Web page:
8 Billion Trees

Planting Project: Senegal

Faced with titanic population increases, Senegal has reached a tree crisis. Growing over 400% in less than a century, Senegal’s population is having a devastating effect on native forests. As the demand for food continues to grow, more and more forest cover is burned to clear space for agriculture.

And now, agriculture scientists have confirmed what everyone hoped was not true: Senegal has long since passed sustainable forestry. In other words, the destruction of mature trees each year far exceeds new trees being planted.

As an impoverished country that receives very little rainfall, this spells trouble. Trees are being cut down and used at an alarming rate, but they aren’t being replaced. Furthermore, the country meets 63% of its energy needs through firewood and charcoal—more trees cut down and burned.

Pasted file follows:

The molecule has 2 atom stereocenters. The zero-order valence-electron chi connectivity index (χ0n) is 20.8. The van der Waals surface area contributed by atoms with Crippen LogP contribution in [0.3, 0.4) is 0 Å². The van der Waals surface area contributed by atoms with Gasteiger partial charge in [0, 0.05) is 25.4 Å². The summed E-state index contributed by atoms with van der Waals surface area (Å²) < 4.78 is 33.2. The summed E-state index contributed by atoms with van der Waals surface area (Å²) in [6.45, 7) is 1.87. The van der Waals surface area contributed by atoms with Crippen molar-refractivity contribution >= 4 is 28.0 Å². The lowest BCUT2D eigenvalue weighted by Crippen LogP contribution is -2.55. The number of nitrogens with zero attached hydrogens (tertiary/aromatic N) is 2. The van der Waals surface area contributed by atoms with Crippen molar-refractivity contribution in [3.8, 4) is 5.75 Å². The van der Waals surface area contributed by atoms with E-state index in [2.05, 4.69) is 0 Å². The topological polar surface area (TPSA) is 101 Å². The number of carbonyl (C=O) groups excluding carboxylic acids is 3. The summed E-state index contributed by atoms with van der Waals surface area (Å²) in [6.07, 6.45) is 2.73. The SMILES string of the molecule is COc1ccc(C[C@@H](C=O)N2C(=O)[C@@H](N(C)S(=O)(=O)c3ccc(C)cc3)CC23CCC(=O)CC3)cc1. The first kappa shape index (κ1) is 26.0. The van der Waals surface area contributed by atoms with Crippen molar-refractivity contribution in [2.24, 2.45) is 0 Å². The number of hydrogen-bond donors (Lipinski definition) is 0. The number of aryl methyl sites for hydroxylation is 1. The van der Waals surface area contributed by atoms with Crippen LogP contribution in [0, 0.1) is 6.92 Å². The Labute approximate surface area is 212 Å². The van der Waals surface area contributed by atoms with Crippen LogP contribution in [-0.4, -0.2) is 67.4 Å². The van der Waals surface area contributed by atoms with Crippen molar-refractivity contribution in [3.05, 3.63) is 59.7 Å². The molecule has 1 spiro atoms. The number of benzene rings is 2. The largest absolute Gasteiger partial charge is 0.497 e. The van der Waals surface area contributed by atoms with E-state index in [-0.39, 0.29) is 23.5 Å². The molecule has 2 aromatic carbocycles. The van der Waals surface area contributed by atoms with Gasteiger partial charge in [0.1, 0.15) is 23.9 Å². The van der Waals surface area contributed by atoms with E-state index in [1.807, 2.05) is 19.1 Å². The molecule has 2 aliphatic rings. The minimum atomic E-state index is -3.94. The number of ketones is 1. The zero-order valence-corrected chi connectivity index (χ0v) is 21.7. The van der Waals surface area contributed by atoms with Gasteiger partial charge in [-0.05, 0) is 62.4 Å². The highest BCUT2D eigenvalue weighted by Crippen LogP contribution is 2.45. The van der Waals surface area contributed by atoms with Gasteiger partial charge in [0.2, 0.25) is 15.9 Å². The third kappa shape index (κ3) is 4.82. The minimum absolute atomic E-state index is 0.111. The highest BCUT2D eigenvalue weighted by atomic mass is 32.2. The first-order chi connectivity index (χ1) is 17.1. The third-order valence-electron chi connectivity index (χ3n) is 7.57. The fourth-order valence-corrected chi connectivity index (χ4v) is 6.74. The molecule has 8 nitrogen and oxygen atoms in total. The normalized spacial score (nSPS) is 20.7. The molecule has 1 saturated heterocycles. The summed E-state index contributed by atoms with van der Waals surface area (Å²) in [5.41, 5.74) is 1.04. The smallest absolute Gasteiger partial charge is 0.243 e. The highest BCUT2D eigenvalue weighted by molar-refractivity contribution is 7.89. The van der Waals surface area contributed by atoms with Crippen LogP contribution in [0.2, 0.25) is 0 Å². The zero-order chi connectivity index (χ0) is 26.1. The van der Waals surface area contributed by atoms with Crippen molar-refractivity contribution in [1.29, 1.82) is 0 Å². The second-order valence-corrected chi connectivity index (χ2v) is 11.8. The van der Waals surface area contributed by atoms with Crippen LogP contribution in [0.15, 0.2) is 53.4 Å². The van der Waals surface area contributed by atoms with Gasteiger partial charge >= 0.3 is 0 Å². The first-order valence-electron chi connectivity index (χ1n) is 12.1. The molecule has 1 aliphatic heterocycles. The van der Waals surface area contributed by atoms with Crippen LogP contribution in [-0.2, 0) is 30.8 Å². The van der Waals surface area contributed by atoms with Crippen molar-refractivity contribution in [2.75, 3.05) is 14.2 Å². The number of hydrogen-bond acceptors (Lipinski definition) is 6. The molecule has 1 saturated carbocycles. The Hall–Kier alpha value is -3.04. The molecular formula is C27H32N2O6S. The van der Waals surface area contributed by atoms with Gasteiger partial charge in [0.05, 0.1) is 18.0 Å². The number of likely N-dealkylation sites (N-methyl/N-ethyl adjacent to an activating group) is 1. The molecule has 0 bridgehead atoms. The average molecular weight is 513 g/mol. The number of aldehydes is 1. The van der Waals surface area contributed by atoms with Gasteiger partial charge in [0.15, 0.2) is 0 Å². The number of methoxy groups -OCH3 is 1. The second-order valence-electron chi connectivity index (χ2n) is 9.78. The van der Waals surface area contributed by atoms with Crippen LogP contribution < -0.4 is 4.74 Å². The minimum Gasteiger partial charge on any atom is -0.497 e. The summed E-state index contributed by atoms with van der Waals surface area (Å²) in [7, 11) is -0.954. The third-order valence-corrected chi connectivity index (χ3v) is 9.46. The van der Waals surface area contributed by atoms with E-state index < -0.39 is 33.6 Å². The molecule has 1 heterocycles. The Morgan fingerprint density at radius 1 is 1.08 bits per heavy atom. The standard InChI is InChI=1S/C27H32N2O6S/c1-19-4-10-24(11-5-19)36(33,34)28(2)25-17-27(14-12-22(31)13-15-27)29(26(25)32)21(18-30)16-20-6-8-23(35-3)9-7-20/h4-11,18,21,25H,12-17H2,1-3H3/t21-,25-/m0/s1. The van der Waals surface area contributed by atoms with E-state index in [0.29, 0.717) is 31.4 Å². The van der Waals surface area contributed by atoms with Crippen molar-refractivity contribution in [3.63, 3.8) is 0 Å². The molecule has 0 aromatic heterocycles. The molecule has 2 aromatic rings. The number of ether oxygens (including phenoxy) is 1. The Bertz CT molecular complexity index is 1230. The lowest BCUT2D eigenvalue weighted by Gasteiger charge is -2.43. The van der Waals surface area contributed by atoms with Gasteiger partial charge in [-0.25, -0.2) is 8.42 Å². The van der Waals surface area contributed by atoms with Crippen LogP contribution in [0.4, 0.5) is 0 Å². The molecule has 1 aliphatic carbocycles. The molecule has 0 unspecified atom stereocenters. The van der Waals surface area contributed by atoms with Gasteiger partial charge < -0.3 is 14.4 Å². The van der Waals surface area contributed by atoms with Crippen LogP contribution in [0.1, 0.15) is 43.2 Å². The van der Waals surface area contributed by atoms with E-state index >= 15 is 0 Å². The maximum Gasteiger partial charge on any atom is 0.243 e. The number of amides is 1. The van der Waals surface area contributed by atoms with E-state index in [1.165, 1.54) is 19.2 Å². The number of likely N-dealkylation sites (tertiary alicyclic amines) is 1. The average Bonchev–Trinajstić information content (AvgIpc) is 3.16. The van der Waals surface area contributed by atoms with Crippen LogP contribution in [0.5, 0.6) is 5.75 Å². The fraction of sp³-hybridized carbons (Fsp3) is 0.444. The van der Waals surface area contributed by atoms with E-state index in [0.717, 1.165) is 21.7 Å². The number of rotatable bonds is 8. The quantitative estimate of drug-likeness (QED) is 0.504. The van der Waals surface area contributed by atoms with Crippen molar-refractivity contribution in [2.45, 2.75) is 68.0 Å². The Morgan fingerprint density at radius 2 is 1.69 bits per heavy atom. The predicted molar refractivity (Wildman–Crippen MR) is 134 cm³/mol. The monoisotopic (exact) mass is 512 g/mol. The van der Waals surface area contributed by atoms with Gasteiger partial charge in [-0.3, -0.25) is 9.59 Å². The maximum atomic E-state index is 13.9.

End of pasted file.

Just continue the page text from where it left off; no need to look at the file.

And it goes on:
To help slow the growing Sahara desert, in 2005 Senegal government officials announced an initiative to create a “Great Green Wall” of trees stretching for almost 4,400 miles. However, it’s clear this has not provided a solution to the rampant deforestation.

Simply put: the rate of deforestation has increased since the 1990s.

But 8 Billion Trees isn’t willing to sit back and watch things get worse. And it’s why we have partnered with ForestNation to begin rehabilitating the country of Senegal where trees are desperately needed.

By focusing on troubles areas, we can begin to restore habitats that provide life to countless species of plants and animals while combating harmful, man-made climate change.